1. Ronaldo to rediscover finishing touch?
It is hard to believe that Cristiano Ronaldo will continue to be as profligate against Wales as he has been at other times in this tournament.
One of the joys of watching the Portuguese do his thing for Real Madrid is the calmness he displays in front of goal. You do not score 260 goals in 236 appearances for your club without knowing how to finish and his nonchalance when confronted with an opportunity to add to his numbers is one of his many strengths.
During the Euros he has been snatching at chances rather than letting the ball come to him as he would in the white of Madrid. This over-eagerness led him to spurn golden opportunities against Iceland, including dragging his penalty wide, and particularly against Poland in the last round when he would have had a hat-trick had the match been at the Bernabeu.
Strangely, the grabbiness that affected him in the first two games – both drawn – against Iceland and Austria seemed to have dissolved when he calmly scored twice against Hungary in the final hectic group match that eventually finished 3-3. His header was beautifully timed and his flick with the instep was a measure in calmness.
But the edginess and desperation to do well for Portugal, to elevate himself into the category of true greats who win titles with club and country, was back against the Poles when he produced one air shot (Ronaldo? An air shot?) when clean through and scuffed another golden chance.
Which Ronaldo will rock up against Wales? The Real striker with the freedom of past successes flooding through his veins or the Portugal one paralysed by the fear of a rare opportunity squandered.
2. How will Wales cope without Ramsey?
By his own high standards of two seasons ago when he started the campaign for Arsenal in glorious fashion, Aaron Ramsey had a mediocre time of it for Arsenal last term going 524.6 minutes per goal. That old snap and buzz seemed to have faded a tad but for Wales during these Euros he has been superb.
So his unavailability against Portugal is a hammer blow for Chris Coleman’s side. Fulham’s unheralded midfielder Jazz Richards looks the most likely candidate to come into the side – probably on the right with Chris Gunther moving into the back three for the suspended Ben Davies. They are alterations a side could do without in such a monumental game.
Ramsey’s bursts into the attacking third have been a key part of Wales’ success. It was his run and stumble that led to Hal Robson Kanu’s winning goal against Slovakia that set the ball rolling for Wales in the opening group game and he provided a divine finish and a cute assist during the Russian mauling. Whether Richards or other members of the Welsh midfield can provide similar moments remains to be seen.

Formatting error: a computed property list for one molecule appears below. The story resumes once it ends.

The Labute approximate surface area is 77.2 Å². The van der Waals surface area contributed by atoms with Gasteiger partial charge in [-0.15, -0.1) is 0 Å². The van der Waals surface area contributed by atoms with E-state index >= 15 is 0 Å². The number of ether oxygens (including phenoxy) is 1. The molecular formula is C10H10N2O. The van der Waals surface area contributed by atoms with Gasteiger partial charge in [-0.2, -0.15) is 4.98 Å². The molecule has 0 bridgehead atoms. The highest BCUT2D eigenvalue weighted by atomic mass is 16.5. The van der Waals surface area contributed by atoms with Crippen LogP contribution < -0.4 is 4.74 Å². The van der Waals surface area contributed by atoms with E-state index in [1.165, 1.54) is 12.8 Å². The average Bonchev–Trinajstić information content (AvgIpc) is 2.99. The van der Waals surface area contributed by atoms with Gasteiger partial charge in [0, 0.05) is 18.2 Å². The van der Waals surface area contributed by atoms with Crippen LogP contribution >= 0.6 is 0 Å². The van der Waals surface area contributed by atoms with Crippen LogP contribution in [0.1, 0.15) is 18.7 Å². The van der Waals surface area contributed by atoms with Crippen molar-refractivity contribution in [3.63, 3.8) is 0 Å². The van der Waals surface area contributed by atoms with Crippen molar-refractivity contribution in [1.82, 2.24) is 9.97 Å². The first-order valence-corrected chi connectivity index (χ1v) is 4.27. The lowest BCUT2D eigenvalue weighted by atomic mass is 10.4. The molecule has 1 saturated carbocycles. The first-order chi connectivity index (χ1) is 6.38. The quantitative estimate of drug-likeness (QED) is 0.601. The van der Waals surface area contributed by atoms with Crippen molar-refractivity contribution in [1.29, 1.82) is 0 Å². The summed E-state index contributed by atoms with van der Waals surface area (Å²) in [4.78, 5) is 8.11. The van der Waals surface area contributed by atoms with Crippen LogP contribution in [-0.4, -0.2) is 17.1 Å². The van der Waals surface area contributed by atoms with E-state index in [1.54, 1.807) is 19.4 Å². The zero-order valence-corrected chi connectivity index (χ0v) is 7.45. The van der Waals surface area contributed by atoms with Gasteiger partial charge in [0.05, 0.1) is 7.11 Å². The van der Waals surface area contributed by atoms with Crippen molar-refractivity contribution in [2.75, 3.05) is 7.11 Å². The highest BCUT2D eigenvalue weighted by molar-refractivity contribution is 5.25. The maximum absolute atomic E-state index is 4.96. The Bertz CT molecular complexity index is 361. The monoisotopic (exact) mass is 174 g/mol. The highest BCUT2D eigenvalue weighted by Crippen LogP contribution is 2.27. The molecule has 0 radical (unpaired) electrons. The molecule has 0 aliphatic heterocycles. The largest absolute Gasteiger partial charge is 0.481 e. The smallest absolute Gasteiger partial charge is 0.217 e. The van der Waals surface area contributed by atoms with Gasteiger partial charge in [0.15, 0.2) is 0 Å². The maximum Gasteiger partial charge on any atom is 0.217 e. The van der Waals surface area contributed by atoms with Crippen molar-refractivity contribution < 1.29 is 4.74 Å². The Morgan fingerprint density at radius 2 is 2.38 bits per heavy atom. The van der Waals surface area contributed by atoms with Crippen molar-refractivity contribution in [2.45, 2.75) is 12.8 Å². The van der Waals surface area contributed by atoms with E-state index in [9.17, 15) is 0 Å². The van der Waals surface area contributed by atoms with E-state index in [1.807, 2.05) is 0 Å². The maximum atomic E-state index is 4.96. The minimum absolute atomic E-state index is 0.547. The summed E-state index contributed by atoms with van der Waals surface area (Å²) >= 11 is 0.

3. Battle between Pepe v Hal Robson-Kanu
The Portugal centre-half Pepe is everyone’s favourite pantomime villain – and there is no doubt the Real player is a master of the dark arts of the game (he is not one for the obvious felony more the pickpocketing-type crime). His charge sheet – from feigning injury to stamping on fingers when no one is looking – is long. But he is a brilliant defender. And that often gets overlooked due to his devious side.
The way he marshalled his defence during the extra-time victory over the talent-packed Croatia side was a master-class – to keep a team with that much attacking threat goalless was some effort. And the Wales striker Hal Robson Kanu may have given him a drop of extra incentive by asking if Pepe was worried about marking him. “I don’t know how much he will be looking forward to playing against me,“ Robson-Kanu asked of Pepe. This is Pepe who plays regularly against Barcelona – who have a couple of decent strikers – so it is doubtful the clubless Robson-Kanu will have him quaking in is boots.
4. Renato Sanches to take focus off Ronaldo?
The 18-year-old, who has just joined Bayern Munich from Benfica for the small matter of £28m (and this fee could rise), started this competition among the Portugal substitutes. But his early cameos were so impressive that he had forced his way into the starting XI role by the time they met Poland in the round of 16 game.
And he paid back the trust of his manager Fernando Santos by scoring the equalising goal in the 1-1 draw. Although it took a tiny deflection it was a magic strike as he managed to find space in between the Polish back four and their two holding midfielders, picked up Nani’s backheel with his right foot and drilled in the shot with his left. It was a glimpse of his talent and Wales will focus on Ronaldo and ignore Sanches at their peril.
He is strong, quick and athletic and could, if given a nanosecond, settle this intriguing tie.